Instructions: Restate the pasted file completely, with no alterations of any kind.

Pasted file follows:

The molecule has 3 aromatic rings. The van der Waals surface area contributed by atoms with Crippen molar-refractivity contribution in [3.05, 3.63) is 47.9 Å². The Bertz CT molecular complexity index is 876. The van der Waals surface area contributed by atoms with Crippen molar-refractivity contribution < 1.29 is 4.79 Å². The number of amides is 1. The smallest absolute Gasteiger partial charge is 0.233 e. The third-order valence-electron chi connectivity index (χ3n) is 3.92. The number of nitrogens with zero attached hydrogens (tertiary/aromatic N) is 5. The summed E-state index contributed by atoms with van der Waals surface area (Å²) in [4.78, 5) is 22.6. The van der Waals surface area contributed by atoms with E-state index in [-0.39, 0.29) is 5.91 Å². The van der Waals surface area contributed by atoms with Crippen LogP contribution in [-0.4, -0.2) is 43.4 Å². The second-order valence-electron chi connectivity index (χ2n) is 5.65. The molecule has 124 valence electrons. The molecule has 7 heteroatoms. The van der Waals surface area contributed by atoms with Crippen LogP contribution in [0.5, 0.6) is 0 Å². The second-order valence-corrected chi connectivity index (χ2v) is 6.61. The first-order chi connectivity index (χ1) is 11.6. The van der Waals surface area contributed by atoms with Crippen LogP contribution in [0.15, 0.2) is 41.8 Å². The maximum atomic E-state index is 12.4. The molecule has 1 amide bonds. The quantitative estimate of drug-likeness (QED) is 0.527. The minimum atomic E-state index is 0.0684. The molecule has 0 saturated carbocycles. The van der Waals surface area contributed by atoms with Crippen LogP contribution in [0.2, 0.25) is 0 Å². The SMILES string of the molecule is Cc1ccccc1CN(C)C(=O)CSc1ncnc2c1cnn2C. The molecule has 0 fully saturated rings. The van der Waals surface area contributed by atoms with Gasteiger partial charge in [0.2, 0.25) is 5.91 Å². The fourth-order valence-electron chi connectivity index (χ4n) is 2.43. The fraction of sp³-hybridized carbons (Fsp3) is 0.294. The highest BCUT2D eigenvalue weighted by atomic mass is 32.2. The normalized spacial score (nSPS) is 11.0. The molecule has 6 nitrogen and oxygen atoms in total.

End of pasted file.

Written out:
The molecule has 3 aromatic rings. The van der Waals surface area contributed by atoms with Crippen molar-refractivity contribution in [3.05, 3.63) is 47.9 Å². The Bertz CT molecular complexity index is 876. The van der Waals surface area contributed by atoms with Crippen molar-refractivity contribution < 1.29 is 4.79 Å². The number of amides is 1. The smallest absolute Gasteiger partial charge is 0.233 e. The third-order valence-electron chi connectivity index (χ3n) is 3.92. The number of nitrogens with zero attached hydrogens (tertiary/aromatic N) is 5. The summed E-state index contributed by atoms with van der Waals surface area (Å²) in [4.78, 5) is 22.6. The van der Waals surface area contributed by atoms with E-state index in [-0.39, 0.29) is 5.91 Å². The van der Waals surface area contributed by atoms with Crippen LogP contribution in [-0.4, -0.2) is 43.4 Å². The second-order valence-electron chi connectivity index (χ2n) is 5.65. The molecule has 124 valence electrons. The molecule has 7 heteroatoms. The van der Waals surface area contributed by atoms with Crippen LogP contribution in [0.5, 0.6) is 0 Å². The second-order valence-corrected chi connectivity index (χ2v) is 6.61. The first-order chi connectivity index (χ1) is 11.6. The van der Waals surface area contributed by atoms with Crippen LogP contribution in [0.15, 0.2) is 41.8 Å². The maximum atomic E-state index is 12.4. The molecule has 1 amide bonds. The quantitative estimate of drug-likeness (QED) is 0.527. The minimum atomic E-state index is 0.0684. The molecule has 0 saturated carbocycles. The van der Waals surface area contributed by atoms with Crippen LogP contribution in [0.2, 0.25) is 0 Å². The SMILES string of the molecule is Cc1ccccc1CN(C)C(=O)CSc1ncnc2c1cnn2C. The molecule has 0 fully saturated rings. The van der Waals surface area contributed by atoms with Gasteiger partial charge in [0.2, 0.25) is 5.91 Å². The fourth-order valence-electron chi connectivity index (χ4n) is 2.43. The fraction of sp³-hybridized carbons (Fsp3) is 0.294. The highest BCUT2D eigenvalue weighted by atomic mass is 32.2. The normalized spacial score (nSPS) is 11.0. The molecule has 6 nitrogen and oxygen atoms in total.